Who Is Responsible for Your Destiny?
At age 16, my mom lost her father, who was fatally wounded in one of those stories the nightly news starts with as their opening. The year: 1956. At 19, she married, was a mother of one, then to six in fairly short order over the next 10 years. For the next 30 years, she raised the six of us, in all our raucous ways.
Then she was on her way toward absolutely enjoying the grandchildren’s growing years, all now on their respective paths, and she’s now in a good spot, I’d like to think, to sit back and enjoy.
Life taught her at an early age to learn, paradoxically, the absolute essence of sadness and reliance. Somewhere in her intellect, she figured out human tragedy can be either an excuse or the next step.
Here’s what she taught all six of us, the three boys first and the three girls next: You best figure out a way to respond to those moments of darkness, because no one else can do it for you. This may sound a bit severe, but in the same breath, I learned self-reliance from my mom, in varying ways, throughout all these years and was recently reminded of its value.
I was super-thrilled to speak in May to members of WELD (Women for Economic Leadership Development) on “Assessing Your Value.” In my research for this presentation, specifically, reading the recent statistics where gender diversity sits in today’s economy and the inevitable conclusions – a female makes 81 cents to the male’s dollar — while female CEOs are on the rise, in any given organization women represent somewhere around 6% of the C-suite, etc., etc.
I also learned the value of building authentic relationships with senior executives who could champion my desire to grow and advance.
There’s an understood responsibility put upon today’s CEOs, mostly male, that gender diversity should be on the strategic imperative list. That’s great, and more power to those individuals on both sides of the gender aisle who get it and exploit this proven principle: The more diverse the leadership team, the more able an organization can be in all aspects of profitability and sustained success.
While I absolutely agree there’s a rich conversation around senior executives’ responsibility to sponsor, mentor, coach those female professionals who show potential, I’ll say in the same breath that any women who is capable and confident in her next step is absolutely able to drive her own destiny, on her terms.
It’s one’s responsibility to take that next step. I was 26, when in a conference room someone asked, “Who’s going to represent the company at the next national conference?” And I responded, “I will.”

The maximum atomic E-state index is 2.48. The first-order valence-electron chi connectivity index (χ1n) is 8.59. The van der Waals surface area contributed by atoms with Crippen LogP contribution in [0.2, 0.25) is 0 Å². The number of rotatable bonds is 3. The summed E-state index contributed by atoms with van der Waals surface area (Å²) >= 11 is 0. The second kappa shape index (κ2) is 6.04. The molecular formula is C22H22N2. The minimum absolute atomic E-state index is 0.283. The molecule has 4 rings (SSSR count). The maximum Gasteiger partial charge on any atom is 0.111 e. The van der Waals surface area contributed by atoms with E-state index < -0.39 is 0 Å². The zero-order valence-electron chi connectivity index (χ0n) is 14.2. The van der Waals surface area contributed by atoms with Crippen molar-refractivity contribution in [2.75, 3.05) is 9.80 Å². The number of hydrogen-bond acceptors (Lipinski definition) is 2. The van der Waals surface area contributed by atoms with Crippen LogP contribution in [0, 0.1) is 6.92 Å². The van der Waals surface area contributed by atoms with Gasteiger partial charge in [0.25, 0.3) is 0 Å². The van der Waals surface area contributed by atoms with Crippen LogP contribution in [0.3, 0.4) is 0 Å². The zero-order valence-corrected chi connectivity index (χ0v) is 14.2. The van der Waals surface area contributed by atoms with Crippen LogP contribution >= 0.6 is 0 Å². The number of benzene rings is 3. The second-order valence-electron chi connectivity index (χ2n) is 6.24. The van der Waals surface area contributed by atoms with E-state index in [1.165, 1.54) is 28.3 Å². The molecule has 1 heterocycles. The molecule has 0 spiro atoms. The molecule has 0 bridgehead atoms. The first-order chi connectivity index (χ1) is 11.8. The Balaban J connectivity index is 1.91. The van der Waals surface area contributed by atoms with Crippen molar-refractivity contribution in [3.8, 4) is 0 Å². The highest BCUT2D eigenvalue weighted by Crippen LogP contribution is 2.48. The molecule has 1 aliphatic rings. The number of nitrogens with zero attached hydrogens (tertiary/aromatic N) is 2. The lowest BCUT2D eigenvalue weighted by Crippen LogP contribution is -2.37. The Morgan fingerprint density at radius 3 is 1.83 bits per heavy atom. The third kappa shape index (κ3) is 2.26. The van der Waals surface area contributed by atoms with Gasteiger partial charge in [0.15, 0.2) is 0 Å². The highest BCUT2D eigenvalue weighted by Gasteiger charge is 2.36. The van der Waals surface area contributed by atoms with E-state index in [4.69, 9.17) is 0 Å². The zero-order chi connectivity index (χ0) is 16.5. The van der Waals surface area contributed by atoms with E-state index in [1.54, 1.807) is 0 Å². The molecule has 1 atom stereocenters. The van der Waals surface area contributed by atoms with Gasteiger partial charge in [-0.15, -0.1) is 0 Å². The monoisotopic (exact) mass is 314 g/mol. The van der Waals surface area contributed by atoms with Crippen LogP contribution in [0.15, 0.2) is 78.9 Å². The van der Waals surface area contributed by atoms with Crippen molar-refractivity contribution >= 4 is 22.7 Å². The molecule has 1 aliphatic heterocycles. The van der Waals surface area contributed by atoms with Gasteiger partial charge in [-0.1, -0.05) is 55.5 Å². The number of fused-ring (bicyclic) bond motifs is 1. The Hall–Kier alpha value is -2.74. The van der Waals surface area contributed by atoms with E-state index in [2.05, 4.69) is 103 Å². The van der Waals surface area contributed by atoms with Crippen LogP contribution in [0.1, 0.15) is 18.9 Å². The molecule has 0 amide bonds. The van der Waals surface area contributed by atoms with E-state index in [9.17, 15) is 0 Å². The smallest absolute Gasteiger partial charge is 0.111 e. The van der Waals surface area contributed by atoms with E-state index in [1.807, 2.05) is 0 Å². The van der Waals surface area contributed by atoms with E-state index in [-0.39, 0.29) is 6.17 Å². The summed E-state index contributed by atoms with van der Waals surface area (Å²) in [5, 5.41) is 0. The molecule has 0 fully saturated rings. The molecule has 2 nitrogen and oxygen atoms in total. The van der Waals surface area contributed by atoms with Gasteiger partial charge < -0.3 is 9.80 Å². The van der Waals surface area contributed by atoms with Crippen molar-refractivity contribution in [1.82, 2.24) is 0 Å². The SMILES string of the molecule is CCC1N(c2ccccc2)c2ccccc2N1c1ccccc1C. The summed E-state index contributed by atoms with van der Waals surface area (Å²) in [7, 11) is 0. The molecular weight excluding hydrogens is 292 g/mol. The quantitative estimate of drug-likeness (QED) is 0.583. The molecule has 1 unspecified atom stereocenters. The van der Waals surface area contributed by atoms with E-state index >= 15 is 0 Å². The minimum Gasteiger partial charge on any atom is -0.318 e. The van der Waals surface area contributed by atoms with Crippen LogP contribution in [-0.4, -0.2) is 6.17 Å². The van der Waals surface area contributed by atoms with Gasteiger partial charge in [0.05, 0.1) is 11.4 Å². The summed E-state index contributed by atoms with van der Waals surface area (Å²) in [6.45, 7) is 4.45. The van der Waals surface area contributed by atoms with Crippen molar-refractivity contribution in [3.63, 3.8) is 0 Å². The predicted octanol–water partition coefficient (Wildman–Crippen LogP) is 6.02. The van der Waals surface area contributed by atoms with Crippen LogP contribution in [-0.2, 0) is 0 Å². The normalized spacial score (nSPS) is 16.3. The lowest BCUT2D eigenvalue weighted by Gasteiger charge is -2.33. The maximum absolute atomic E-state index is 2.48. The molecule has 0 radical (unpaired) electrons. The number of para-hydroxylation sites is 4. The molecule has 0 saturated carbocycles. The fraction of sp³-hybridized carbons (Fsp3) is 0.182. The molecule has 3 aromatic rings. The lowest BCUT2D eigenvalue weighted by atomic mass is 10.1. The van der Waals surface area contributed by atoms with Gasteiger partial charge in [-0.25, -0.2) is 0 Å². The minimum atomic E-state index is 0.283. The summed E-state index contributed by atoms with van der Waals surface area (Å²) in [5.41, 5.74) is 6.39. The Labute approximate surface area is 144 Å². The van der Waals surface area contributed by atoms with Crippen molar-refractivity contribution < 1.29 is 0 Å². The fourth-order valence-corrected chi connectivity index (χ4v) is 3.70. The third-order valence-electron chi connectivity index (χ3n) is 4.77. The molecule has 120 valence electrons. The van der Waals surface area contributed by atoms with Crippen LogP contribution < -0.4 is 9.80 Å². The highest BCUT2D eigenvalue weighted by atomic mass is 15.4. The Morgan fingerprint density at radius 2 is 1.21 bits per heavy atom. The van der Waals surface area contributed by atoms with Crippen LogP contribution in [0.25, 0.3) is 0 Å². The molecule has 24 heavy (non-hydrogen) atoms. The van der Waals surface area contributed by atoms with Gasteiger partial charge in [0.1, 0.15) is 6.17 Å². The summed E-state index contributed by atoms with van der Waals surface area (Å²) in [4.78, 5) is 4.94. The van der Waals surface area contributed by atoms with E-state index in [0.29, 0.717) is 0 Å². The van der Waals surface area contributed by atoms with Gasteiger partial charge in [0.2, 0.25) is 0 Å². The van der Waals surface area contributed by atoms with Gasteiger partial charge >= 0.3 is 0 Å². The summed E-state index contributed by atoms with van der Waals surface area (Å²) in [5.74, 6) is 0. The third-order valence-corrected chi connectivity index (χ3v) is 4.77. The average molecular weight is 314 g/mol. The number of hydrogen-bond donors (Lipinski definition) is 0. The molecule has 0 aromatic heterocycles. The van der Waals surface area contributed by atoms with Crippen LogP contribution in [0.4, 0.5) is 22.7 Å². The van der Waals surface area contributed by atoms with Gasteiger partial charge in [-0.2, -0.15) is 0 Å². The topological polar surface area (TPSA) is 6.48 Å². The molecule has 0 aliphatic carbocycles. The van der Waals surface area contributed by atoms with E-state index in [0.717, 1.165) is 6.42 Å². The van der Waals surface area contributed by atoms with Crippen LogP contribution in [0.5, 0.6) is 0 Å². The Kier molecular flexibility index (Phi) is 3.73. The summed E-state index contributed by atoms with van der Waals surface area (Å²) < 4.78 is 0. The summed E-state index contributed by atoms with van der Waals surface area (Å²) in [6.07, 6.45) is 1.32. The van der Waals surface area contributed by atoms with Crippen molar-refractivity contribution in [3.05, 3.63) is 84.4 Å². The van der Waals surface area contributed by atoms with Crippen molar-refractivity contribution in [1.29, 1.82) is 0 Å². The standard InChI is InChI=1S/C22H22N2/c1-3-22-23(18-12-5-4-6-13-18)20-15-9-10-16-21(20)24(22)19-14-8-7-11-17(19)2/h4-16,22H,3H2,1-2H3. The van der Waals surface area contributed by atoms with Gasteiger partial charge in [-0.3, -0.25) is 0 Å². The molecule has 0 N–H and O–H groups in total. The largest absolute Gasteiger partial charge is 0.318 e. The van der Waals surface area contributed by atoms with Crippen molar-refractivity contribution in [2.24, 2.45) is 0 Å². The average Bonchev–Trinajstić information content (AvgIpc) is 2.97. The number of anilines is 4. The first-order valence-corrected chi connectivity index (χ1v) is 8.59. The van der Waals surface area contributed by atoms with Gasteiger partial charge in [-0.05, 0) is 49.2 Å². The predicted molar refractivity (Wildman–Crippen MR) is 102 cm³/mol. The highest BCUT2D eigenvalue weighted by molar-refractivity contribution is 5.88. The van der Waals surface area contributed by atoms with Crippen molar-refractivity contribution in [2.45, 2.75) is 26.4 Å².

In that moment, looking around the room, my read was “Who is this person?” But I just needed one on my side. And the one most intrigued was the CEO. And I was on my way. I spoke up. And then I showed up.
As I continued my career, I learned the importance of continuing to listen specifically for those opportunities. As chatty as I am, I disciplined myself during certain meetings, presentations, etc., to be very quiet, observe all that was occurring — from data being exchanged to the different interpersonal styles of communications — and wrote lots of notes.
When I was engaged with that approach, invariably there would be an opportunity presented that aligned well with what I knew I was able to contribute. I learned more when I adapted that style of involvement than from any resource I could Google. Conversely, I also learned to be discretionary with my hand-raising. Volunteering for anything and everything can be overwhelming and a recipe for disappointment.
I also learned the value of building authentic relationships with senior executives who could champion my desire to grow and advance. From the first CEO to the last one I worked with, I found ways to be memorable by simply speaking my truth professionally and honoring my commitments consistently — i.e., not just meeting the deadline, but recognizing that every deliverable I produced was a reflection of my ability and reputation.
For anyone who wants to control and drive her own destiny, I offer you what I learned from my most resilient mentor, the one who has challenged and supported me on many fronts in equal measure, who knew when to say, “This too shall pass” or “Get up,” given whichever was appropriate — my mom: If you want it, then go get it.
Contact Colleen M. Niese, Co-Principal of Marlyn Group, at email@example.com. With 25 years’ experience in human resources, she assesses strategies for organizational growth, HR practices, recruitment plans and employee training in partnership with her clients.